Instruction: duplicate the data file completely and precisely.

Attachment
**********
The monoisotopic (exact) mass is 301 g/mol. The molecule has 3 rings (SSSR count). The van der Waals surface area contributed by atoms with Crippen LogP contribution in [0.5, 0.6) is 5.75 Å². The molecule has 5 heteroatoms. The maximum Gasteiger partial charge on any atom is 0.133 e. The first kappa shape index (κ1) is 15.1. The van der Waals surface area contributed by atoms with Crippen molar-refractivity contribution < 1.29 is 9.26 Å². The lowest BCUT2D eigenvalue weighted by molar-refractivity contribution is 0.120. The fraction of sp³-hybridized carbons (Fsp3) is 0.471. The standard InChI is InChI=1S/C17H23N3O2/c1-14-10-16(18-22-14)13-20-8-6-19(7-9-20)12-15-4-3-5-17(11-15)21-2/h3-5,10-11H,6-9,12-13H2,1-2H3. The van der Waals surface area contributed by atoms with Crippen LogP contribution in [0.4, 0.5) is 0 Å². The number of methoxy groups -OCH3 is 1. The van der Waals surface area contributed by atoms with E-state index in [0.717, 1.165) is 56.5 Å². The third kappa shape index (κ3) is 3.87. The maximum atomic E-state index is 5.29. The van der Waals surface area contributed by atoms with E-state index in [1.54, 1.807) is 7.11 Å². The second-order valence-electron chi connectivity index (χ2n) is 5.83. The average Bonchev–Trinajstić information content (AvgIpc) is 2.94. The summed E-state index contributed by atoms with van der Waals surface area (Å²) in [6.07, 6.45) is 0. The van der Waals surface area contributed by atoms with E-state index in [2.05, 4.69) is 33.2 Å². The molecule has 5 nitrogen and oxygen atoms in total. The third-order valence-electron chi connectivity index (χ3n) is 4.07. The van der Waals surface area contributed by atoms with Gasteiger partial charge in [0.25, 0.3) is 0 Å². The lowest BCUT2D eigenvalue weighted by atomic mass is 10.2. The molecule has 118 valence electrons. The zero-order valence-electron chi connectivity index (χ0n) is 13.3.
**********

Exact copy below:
The monoisotopic (exact) mass is 301 g/mol. The molecule has 3 rings (SSSR count). The van der Waals surface area contributed by atoms with Crippen LogP contribution in [0.5, 0.6) is 5.75 Å². The molecule has 5 heteroatoms. The maximum Gasteiger partial charge on any atom is 0.133 e. The first kappa shape index (κ1) is 15.1. The van der Waals surface area contributed by atoms with Crippen molar-refractivity contribution < 1.29 is 9.26 Å². The lowest BCUT2D eigenvalue weighted by molar-refractivity contribution is 0.120. The fraction of sp³-hybridized carbons (Fsp3) is 0.471. The standard InChI is InChI=1S/C17H23N3O2/c1-14-10-16(18-22-14)13-20-8-6-19(7-9-20)12-15-4-3-5-17(11-15)21-2/h3-5,10-11H,6-9,12-13H2,1-2H3. The van der Waals surface area contributed by atoms with Crippen LogP contribution in [0.4, 0.5) is 0 Å². The number of methoxy groups -OCH3 is 1. The van der Waals surface area contributed by atoms with E-state index in [0.717, 1.165) is 56.5 Å². The third kappa shape index (κ3) is 3.87. The maximum atomic E-state index is 5.29. The van der Waals surface area contributed by atoms with E-state index in [1.54, 1.807) is 7.11 Å². The second-order valence-electron chi connectivity index (χ2n) is 5.83. The average Bonchev–Trinajstić information content (AvgIpc) is 2.94. The summed E-state index contributed by atoms with van der Waals surface area (Å²) in [6.07, 6.45) is 0. The van der Waals surface area contributed by atoms with E-state index in [2.05, 4.69) is 33.2 Å². The molecule has 5 nitrogen and oxygen atoms in total. The third-order valence-electron chi connectivity index (χ3n) is 4.07. The van der Waals surface area contributed by atoms with Gasteiger partial charge in [0.25, 0.3) is 0 Å². The lowest BCUT2D eigenvalue weighted by atomic mass is 10.2. The molecule has 118 valence electrons. The zero-order valence-electron chi connectivity index (χ0n) is 13.3.